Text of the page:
Russell Wilson figures there's a simple solution to the Denver Broncos' Jekyll & Hyde offense that has contributed to an 0-2 start under new coach Sean Payton.
"I think we just have to play cleaner in the third quarter," Wilson said Wednesday.
The Broncos' first- and second-half splits through two weeks are both perplexing and perilous for a team trying to snap a seven-year playoff drought.
In home losses to the Raiders and Commanders, the Broncos have scored a whopping 4.38 points per possession before halftime but just 1.67 points per drive afterward.
Even more night and day are Wilson's numbers: In the first half, he's completed 23 of 27 passes (85%) for 177 yards with two touchdowns, no interceptions and two sacks. In the second half, he has completed 18 of 32 passes (56%) for 308 yards with one touchdown ( a 50-yard Hail Mary on Sunday ), one interception and seven sacks.
His QB rating has plummeted from a league-high 97.0 before halftime to just 17.0 in the second half, which ranks 29th in the NFL.
Although the Broncos have blown early leads and had to go to the air in both games, the disparity in run/pass calls is noteworthy. Wilson has thrown 66 passes and handed it off just 38 times, an uncharacteristic imbalance in a Payton-designed offense.
That's a passing clip of 63% from a team that sports two 230-plus-pound running backs in Samaje Perine and Javonte Williams and a speedster in undrafted rookie Jaleel McLaughlin, who led the league with four preseason touchdowns and scored untouched from 5 yards out on his only carry Sunday.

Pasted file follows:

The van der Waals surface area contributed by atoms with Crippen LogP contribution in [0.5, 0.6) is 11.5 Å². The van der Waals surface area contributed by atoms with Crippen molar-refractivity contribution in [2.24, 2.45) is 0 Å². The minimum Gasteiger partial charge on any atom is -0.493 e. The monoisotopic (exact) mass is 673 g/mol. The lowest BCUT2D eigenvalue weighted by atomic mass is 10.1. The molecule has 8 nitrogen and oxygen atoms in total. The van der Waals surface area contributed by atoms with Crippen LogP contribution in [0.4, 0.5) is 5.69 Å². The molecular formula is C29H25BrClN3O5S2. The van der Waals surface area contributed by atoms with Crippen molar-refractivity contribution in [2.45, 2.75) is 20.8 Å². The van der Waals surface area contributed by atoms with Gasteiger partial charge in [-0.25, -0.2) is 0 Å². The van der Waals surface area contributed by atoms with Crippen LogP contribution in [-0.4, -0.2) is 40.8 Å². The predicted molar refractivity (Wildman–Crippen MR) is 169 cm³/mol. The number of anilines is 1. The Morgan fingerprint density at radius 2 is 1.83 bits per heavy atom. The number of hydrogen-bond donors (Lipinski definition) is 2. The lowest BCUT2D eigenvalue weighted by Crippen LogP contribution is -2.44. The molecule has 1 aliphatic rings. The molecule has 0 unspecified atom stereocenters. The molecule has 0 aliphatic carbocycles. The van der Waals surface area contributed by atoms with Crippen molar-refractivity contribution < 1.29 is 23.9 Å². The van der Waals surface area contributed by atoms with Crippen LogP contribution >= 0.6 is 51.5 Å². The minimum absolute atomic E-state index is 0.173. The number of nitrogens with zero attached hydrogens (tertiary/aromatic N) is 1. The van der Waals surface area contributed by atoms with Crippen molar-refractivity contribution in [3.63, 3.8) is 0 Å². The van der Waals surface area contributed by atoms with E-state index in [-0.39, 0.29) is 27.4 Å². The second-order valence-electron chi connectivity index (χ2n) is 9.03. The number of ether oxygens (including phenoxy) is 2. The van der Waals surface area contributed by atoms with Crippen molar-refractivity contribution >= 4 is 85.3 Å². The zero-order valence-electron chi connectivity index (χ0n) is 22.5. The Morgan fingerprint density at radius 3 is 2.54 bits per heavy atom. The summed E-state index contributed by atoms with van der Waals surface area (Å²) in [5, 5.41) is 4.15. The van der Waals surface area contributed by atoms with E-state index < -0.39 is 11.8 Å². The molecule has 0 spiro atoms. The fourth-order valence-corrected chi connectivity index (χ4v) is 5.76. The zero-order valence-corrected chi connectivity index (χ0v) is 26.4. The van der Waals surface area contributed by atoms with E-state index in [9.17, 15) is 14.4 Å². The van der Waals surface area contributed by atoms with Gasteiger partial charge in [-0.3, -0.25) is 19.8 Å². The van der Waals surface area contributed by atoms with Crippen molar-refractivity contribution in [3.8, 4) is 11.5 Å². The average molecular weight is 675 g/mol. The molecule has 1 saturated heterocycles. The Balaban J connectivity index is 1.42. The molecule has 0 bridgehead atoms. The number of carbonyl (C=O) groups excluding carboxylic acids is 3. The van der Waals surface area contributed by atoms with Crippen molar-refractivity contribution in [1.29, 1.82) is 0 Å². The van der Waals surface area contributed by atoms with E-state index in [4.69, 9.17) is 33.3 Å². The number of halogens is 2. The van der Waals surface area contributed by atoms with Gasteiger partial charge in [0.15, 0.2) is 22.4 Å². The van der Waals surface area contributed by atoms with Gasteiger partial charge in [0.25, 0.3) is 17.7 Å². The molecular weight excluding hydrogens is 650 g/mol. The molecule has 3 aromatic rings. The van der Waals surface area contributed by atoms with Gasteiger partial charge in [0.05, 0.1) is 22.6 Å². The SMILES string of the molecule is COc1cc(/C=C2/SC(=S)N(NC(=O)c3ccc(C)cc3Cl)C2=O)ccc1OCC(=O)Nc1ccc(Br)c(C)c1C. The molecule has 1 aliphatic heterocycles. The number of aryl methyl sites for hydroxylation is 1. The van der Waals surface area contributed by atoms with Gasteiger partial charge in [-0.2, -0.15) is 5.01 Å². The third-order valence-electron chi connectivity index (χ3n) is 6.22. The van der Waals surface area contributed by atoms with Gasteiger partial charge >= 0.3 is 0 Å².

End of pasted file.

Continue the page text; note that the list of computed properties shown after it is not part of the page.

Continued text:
Payton, who voiced frustration with Wilson on Sunday after the Broncos had to burn all of their timeouts by the 6:46 mark of the second quarter, said he and his staff spent Tuesday night coming up with code words to put more plays on the quarterback's wristband for their game Sunday at Miami (2-0). That way, Payton can call out a number and Wilson will relay the full play call in the huddle.
Payton said he realized he had to cut down on the verbiage so that Wilson could communicate with his teammates more efficiently: "I'm sure we were a little bit heavy relative to the length to some of the plays."
Denver's defense shares the blame for its slow start. The Broncos lead the league with 19 accepted penalties against them, and a dozen of those are defensive, including seven on third or fourth down.
The Broncos only had six drives against Las Vegas in Week 1 because their defense couldn't get off the field, and the Broncos built a 21-3 lead Sunday only to watch Washington go on a 32-3 run.
Neither Payton nor Wilson had ever blown an 18-point lead in their NFL careers.
The sputtering starts to the second half are the primary culprit.
In the opener, the Broncos led 13-10 at halftime but Wil Lutz missed a 55-yard field goal on the opening drive after halftime. He also missed his first extra-point attempt in his Denver debut.
Last week, the Broncos took a 21-14 lead into the break and began the second half with a three-and-out.
Despite the sputtering second halves, Wilson appears to be much more comfortable running Payton's high-tempo offense than he was a year ago when the Broncos also had hiccups in getting plays in quickly under Nathaniel Hackett.
"I definitely feel really clear on what we're trying to do. Coach Payton has done a great job of communicating what we're trying to do on offense," Wilson said. "I definitely feel confident and zoned in and ready to rock."
As for ironing out the kinks in communication, "we've just got to be a little quicker, that's it," Wilson added. "The faster we can go, the better."
By ARNIE STAPLETON, AP Pro Football Writer
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